Cellular Respiration

Cellular Respiration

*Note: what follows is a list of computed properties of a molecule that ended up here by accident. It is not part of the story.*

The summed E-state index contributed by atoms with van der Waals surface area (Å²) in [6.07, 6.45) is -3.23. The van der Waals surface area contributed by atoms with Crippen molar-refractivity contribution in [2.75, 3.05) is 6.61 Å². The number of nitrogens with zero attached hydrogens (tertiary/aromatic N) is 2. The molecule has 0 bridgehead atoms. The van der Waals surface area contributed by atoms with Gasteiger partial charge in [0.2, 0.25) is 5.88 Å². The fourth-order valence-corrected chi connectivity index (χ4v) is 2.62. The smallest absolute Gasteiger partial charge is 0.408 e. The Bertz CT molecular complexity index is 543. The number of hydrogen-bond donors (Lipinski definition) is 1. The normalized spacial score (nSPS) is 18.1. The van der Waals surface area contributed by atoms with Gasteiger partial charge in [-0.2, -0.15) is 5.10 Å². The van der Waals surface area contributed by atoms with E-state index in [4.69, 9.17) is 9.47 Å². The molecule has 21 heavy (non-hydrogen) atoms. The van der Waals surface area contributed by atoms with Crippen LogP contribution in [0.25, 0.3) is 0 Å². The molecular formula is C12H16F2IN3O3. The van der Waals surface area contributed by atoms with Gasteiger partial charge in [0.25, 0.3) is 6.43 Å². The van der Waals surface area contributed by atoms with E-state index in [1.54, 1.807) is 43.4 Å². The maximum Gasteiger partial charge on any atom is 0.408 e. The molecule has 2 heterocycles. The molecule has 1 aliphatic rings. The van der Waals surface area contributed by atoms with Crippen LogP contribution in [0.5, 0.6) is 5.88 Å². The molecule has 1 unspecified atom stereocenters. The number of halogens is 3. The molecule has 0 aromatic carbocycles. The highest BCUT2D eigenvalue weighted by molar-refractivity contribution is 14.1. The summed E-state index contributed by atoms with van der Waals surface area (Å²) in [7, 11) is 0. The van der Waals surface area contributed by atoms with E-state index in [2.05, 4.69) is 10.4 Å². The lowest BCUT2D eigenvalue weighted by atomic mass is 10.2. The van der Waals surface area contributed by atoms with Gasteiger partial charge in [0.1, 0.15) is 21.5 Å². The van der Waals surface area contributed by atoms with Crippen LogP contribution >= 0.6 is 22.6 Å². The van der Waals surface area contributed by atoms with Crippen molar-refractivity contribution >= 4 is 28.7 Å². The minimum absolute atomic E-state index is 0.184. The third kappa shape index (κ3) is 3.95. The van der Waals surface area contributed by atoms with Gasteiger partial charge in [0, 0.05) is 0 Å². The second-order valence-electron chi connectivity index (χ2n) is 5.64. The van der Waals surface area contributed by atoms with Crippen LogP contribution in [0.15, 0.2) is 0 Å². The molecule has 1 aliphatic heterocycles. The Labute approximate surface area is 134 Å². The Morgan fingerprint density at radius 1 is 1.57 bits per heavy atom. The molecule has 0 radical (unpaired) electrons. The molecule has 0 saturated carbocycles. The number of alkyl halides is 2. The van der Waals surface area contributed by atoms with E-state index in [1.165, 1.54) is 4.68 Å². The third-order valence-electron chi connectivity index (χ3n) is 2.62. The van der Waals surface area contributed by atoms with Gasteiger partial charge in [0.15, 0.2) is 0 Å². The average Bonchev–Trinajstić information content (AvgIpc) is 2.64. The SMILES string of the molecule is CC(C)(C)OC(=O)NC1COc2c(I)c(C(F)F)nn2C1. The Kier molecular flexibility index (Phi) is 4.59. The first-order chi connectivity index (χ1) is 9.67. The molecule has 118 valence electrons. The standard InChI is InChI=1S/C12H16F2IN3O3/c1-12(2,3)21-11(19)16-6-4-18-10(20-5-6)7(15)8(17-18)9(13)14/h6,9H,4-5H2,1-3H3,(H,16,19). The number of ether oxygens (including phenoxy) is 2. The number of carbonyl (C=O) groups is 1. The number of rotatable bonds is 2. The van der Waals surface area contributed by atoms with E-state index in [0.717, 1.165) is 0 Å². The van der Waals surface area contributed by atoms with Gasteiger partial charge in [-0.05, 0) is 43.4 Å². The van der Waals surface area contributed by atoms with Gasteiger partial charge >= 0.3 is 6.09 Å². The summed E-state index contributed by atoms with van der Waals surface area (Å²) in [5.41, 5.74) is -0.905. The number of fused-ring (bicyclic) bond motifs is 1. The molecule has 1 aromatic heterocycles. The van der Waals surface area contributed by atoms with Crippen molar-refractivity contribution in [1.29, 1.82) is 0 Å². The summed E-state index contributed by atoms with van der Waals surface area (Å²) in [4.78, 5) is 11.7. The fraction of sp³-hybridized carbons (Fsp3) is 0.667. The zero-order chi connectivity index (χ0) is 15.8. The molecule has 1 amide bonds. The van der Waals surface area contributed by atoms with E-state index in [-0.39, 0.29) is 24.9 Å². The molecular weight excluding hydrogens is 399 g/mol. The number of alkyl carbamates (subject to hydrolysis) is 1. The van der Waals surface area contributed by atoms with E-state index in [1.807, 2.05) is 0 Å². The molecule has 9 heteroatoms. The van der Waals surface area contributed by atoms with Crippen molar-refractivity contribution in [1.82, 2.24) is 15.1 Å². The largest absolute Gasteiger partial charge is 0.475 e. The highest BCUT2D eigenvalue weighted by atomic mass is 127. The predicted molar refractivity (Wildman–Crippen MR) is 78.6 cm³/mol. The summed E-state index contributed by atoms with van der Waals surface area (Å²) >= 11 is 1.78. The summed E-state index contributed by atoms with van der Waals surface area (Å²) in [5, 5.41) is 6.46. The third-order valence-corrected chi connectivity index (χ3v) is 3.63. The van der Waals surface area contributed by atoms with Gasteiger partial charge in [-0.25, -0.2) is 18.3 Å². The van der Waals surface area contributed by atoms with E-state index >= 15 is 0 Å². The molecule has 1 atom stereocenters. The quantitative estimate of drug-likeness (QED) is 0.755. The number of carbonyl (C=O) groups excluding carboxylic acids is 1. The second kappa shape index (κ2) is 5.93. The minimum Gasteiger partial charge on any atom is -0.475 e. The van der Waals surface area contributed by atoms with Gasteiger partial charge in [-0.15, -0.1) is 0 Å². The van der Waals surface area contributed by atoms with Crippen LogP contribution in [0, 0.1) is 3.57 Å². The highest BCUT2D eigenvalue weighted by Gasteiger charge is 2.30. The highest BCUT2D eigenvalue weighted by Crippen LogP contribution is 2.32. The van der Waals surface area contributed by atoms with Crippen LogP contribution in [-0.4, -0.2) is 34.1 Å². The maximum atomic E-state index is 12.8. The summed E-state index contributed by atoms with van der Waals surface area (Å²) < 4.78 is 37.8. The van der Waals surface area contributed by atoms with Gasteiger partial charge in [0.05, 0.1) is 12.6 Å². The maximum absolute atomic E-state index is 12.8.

Cellular respiration is comprised of the catabolic metabolic reactions which occur within a cell(within the cytoplasm in substrate level phosphorylation/fermentation and the mitochondria in pyruvate grooming,the Citric Acid Cycle, and oxidative phosphorylation)transforming organic compounds into ATP for use by the cell via phosphorylation while releasing 6C02 and 6H20(in aerobic respiration) either anaerobically or aerobically.Typically, cellular respiration is performed by breaking C6H12O6(Glucose) into two 3 carbon pyruvate molecules via glycolysis which are transferred actively to the mitochondrion while the energy released in the metabolic reactions leading up to the formulation of pyruvate through various intermediates (which consumes 2 ATP, necessary to destabilize the mole of glucose) yields a net 2 ATP via substrate level phosphorylation. 2 NADH are also produced,with Aldolase being the primary enzyme manipulating the mole of glucose. The pyruvate is,once entering the mitochondria ,decarboxylated or groomed by an enzyme complex PDC, being stripped of a carbon, converted to Acetyl CoA while 1 NADH and carbon are formed/released from/during the process. The groomed pyruvate is then submitted to the Krebs Cycle, where upon entering Acetyl-CoA is attached to oxaloacetate and fixed to citric acid, a 6 carbon compound broken down back to oxaloacetate in 8 steps yielding, per glucose molecule(two spins of the cycle)6 NADH,2FADH2, and 2ATP.The high energy electron carrier products of cellular respiration are finally transported to the inner christae,where the high energy electron carriers are experience hydrolysis and are then are oxidized. The electrons are transferred to the electron transport chain along the christae, which travel down a string of electron carriers via electronegativity powered redox reactions, and as a result a proton gradient is built up in the inner mitochondrial space which, powered by a concentration gradient, provides the energy for ATP Synthase to Oxidatively phosphorylate ATP.The electrons are ultimately absorbed by the final electron acceptor oxygen(though particular microscopic exotic lifeforms have developed ways to use other minerals /chemicals as final electron acceptors)which bonded with the H+ion forms the released water in the original chemical equation of cellular respiration(generally released as water vapor), as the process continues continually. Ultimately, Aerobic Respiration produces net between 34-38 ATP(depending on the efficiency of pyruvate transport), with 2 being produced respectively in Glycolysis and the Krebs Cycle via SL Phosphorylation with approximately 30 being produced vi Oxidative Phosphorylation in the matrix of the mitochondria.9 NADH(each with a value of 3 ATP once harnessed by the electron transport chain)and 2 FADH2(worth 2 ATP) are reduced in the metabolic process.However if Oxygen is not present, then the Krebs cycle and Electron transport chain are inhibited via the lack of any final electron acceptor, rendering the reduction of high energy electron carriers fruitless, and anaerobic respiration or fermentation occurs instead.The purpose of fermentation being to “filter” the now useless NADH produced by glycolysis so that glycolysis and minimal ATP production can continue, pyruvate is directly oxidized,reconverted to NAD+ for use in Glycolysis,while the waste products are converted to new compounds. Lactate Acid is the primary compound produced by mammalian fermentation, which is why fermentation in mammals is dubbed Lactic Acid Fermentation(only somewhat redundantly).Cellular Respiration is performed, although not in a necessarily uniform way, ubiquitously throughout all life as a way to produce chemically stored energy without which no organism, including the squirrel above, can survive.


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